Every industry has the need to move with the times and current trends. For example, very few people go out of their way to dress like they are in the 1950s, and food manufacturing companies are making their products healthier due to a change in attitudes towards food. Then there’s the fastest moving and most changeable of industries; technology. From mobile phones to televisions and even items of clothing, technology is moving faster than any other industry. What’s more is that more and more technology is being used across the spectrum in various other industries.
Take advertising for example. Gone are the days of bombarding a target audience with a man shouting slogans and instructions which are supposed to drive sales. What is becoming increasingly apparent is that nobody has the time for badly thought through advertising campaigns and a voiceover telling you to buy a product you don’t even need via the ‘traditional’ advertising routes of TV, Radio, Billboard and Print.
Who stops when they see a billboard with a large advert? Who isn’t frustrated that a 5 minute commercial break interrupts their favourite radio station?
The truth is this: traditional advertising certainly had its uses and to an extent still does, but when it comes to driving sales rather than brand awareness, and engagement rather than just ‘being noticed,’ online and social media are superior.
Rather than paying huge amounts of money for an advert in the middle of a popular television programme, online marketing and well thought through uses of social media are far superior. Do people even watch the adverts that come on every 15 minutes or so during their chosen programme? The answer is probably not. It has been well documented that during the commercial breaks of the FIFA World Cup, water pressure across the UK dropped. This was a result of the amount of people filling their kettles and using their toilets as the advert breaks came on.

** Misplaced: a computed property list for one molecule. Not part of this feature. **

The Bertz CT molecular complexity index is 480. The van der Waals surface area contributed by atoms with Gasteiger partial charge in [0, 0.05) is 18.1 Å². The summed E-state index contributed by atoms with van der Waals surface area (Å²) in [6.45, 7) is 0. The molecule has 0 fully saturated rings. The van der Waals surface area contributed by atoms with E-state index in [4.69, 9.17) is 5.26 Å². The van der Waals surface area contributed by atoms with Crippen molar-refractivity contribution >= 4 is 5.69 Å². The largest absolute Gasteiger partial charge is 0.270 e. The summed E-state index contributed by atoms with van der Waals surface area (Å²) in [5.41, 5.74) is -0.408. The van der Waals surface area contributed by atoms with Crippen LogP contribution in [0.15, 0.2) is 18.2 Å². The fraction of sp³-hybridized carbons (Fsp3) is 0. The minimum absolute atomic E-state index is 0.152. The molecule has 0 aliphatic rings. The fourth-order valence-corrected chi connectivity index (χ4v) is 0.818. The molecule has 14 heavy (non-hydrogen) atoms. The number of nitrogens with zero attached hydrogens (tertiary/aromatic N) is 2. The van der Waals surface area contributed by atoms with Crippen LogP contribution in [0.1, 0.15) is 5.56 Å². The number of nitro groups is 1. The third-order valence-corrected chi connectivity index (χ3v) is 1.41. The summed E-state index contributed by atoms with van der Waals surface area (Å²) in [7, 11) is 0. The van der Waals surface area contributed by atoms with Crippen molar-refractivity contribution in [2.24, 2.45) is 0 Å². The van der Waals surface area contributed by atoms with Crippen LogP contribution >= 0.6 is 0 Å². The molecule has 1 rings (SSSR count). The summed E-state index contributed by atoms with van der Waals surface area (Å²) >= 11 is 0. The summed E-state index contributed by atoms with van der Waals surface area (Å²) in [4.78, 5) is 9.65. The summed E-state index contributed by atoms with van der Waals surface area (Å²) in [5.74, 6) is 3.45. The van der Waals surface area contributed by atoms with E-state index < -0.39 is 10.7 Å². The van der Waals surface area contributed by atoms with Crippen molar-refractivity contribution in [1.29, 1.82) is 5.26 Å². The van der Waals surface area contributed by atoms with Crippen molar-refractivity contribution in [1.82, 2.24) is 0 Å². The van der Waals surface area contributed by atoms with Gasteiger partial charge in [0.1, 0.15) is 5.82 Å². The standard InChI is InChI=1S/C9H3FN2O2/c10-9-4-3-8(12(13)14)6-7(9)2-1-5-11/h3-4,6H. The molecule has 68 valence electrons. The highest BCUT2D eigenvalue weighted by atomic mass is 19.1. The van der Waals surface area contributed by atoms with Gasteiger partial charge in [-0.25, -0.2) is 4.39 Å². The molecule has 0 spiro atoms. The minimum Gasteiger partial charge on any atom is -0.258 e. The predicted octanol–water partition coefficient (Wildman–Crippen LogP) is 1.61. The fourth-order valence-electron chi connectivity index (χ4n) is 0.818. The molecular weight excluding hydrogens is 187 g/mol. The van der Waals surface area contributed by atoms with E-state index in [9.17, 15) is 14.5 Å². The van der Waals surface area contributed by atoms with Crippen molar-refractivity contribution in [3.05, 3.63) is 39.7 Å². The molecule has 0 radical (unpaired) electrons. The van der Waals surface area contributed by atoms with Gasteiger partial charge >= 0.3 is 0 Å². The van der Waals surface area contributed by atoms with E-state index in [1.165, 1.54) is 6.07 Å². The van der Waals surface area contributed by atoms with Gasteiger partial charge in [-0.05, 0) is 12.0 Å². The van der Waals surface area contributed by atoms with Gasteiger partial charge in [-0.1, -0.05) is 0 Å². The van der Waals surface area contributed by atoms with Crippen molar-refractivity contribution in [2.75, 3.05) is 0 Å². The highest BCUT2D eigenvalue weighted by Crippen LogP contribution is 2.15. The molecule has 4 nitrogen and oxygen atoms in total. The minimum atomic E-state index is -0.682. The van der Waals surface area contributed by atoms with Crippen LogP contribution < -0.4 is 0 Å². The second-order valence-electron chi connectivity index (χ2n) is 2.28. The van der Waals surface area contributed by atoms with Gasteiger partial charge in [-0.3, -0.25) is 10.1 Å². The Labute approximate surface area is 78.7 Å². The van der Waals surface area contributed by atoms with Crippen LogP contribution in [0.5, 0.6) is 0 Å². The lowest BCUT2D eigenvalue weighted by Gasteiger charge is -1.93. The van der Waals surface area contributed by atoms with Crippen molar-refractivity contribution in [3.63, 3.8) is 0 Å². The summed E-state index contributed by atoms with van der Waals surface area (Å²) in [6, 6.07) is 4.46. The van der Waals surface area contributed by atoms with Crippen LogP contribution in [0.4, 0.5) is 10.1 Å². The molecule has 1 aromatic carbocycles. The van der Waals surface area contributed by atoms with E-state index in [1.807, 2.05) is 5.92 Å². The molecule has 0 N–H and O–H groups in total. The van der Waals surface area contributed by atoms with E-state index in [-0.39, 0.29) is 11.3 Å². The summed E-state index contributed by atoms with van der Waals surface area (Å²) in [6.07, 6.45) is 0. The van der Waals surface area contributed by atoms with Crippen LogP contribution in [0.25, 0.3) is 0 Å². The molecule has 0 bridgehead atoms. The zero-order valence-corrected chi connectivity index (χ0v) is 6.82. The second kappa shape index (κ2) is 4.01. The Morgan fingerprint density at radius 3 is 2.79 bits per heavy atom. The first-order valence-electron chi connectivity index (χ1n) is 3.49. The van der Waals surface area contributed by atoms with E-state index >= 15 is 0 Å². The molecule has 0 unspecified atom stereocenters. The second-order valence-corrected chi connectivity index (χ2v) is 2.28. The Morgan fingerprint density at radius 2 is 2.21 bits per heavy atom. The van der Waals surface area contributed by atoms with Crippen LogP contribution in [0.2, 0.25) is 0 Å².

However, online advertisement campaigns target users in a much more focused way. Rather than casting a very wide net (as is the case with TV and Radio advertising in particular) and hoping that a few people are drawn in enough to drive sales, online marketing typically targets people based on their search and history and browsing habits. Internet browsers and search engines use ‘cookies’ to track a users’ usage and then target them with relevant adverts.
This means that the adverts users will come across online are much more relevant to them. Furthermore, rather than showing adverts of products a user has already bought or searched for, cookies ensure that ‘relevant’ rather than replicated products are shown. For example, if someone has been searching for particular blends of coffee beans online, rather than showing adverts for more coffee beans, adverts for things like mugs, coffee grinders and coffee experts will likely be shown. With relevant adverts tailored to each user, the advertiser can corner their target market and really focus on them, rather than everything besides.